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Thread: Beware of Moose on Connecticut Roadways

  1. #1

    Beware of Moose on Connecticut Roadways

    DEP to Participate in Study of Moose Behavior in New England

    In the wake of two recent car accidents involving moose in Northwestern CT, the Connecticut Department of Environmental Protection (DEP) urges drivers in this part of the state to use extra caution. In August a 500-pound moose was struck and killed in Goshen and in September a 700-pound bull moose was struck and killed in Barkhamsted. "As the moose population expands its range and increases in Connecticut, the frequency of moose-vehicle collisions is expected to rise," said Dale May, Director of the Connecticut Department of Environmental Protection (DEP) Wildlife Division.
    Since 1995, the DEP has documented 13 accidents involving moose on state roadways. "While none of these accidents have resulted in a human fatality, the sheer size of a moose (up to 1,000 lbs) presents a serious threat to life and property when on a roadway," May stated. During the same eleven-year time interval, Massachusetts has documented 243 moose-vehicle accidents and one human fatality. In states like Maine and New Hampshire, where moose populations are well established, the risk of a human fatality is much greater. On average, Maine experiences three human fatalities and NewHampshire experiences one human fatality each year, due to moose-vehicle collisions.
    Connecticut?s moose population continues to grow steadily and the DEP estimates that more than 100 currently reside in the state, primarily in the northern towns where most of the moose-related accidents have occurred. However, individual moose can travel long distances, which means they will continue to expand southward into populated areas where vehicle traffic density is much higher. As a consequence, the likelihood of hitting a moose on Connecticut roadways is expected to increase in southern portions of the state.
    The DEP Wildlife Division plans to participate in a regional research project to study the growth, distribution and movements of moose in southern New England. This study is being initiated because little information is available about the region?s moose population and concerns exist about highway safety and moose impacts on forest regeneration. "Beginning this winter, the Wildlife Division plans to capture moose and fit them with radio collars that can be tracked by satellite," said DEP wildlife biologist Howard Kilpatrick. The University of Massachusetts and Massachusetts Division of Fisheries, Wildlife, and Law Enforcement will be using similar methods in Massachusetts.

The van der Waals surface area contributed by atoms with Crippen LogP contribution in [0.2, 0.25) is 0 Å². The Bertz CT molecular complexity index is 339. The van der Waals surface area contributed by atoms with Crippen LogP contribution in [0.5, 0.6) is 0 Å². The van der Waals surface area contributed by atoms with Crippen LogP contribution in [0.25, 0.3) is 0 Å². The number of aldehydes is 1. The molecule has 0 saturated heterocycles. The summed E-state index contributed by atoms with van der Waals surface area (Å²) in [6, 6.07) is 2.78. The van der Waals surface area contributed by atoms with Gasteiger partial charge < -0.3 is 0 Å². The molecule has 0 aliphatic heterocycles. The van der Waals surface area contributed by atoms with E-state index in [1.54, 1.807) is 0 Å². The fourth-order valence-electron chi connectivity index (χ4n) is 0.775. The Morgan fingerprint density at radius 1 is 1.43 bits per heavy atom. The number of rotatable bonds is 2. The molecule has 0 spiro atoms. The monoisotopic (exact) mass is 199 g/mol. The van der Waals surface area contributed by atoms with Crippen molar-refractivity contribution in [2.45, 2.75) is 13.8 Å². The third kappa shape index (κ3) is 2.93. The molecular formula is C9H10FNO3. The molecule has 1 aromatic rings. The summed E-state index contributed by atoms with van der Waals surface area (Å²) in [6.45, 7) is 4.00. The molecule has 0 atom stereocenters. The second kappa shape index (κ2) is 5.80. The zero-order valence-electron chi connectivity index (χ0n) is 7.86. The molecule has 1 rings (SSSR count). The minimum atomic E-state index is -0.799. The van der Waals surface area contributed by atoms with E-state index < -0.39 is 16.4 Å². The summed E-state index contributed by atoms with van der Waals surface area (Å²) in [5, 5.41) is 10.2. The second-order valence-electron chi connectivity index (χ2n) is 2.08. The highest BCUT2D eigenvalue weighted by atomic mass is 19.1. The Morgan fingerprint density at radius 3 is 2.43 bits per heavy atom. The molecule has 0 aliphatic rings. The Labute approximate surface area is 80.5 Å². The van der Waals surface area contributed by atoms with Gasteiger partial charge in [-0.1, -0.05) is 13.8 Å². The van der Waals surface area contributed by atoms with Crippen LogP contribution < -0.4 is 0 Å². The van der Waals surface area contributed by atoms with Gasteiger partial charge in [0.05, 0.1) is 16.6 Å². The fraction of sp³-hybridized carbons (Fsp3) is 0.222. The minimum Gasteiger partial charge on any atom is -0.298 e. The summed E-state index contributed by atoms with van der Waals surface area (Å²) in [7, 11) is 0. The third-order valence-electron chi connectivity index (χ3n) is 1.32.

The DEP requests that anyone observing a moose in Connecticut report the sighting to the DEP Wildlife Division at 860-642-7239 or send an email (
      1. Stay alert, especially around dawn, dusk and after dark when moose are most active. Because moose are 6 feet tall at the shoulders, your headlights typically will not show any "eye shine" from a moose.
      2. Use caution during spring (May-July) and fall (September-November). During these months, moose are most active.
      3. Driving within the posted speed limit will lessen the severity of an accident if you do collide with a moose or deer.
      4. Use high beams whenever possible to improve visibility and wear you seat belt.

  2. #2
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    The accident took place at around 2:30 p.m. There were no injuries, but traffic is backed up about two miles as the wreckage is cleared away, police said. There was no indication from police when the roadway will be cleared.

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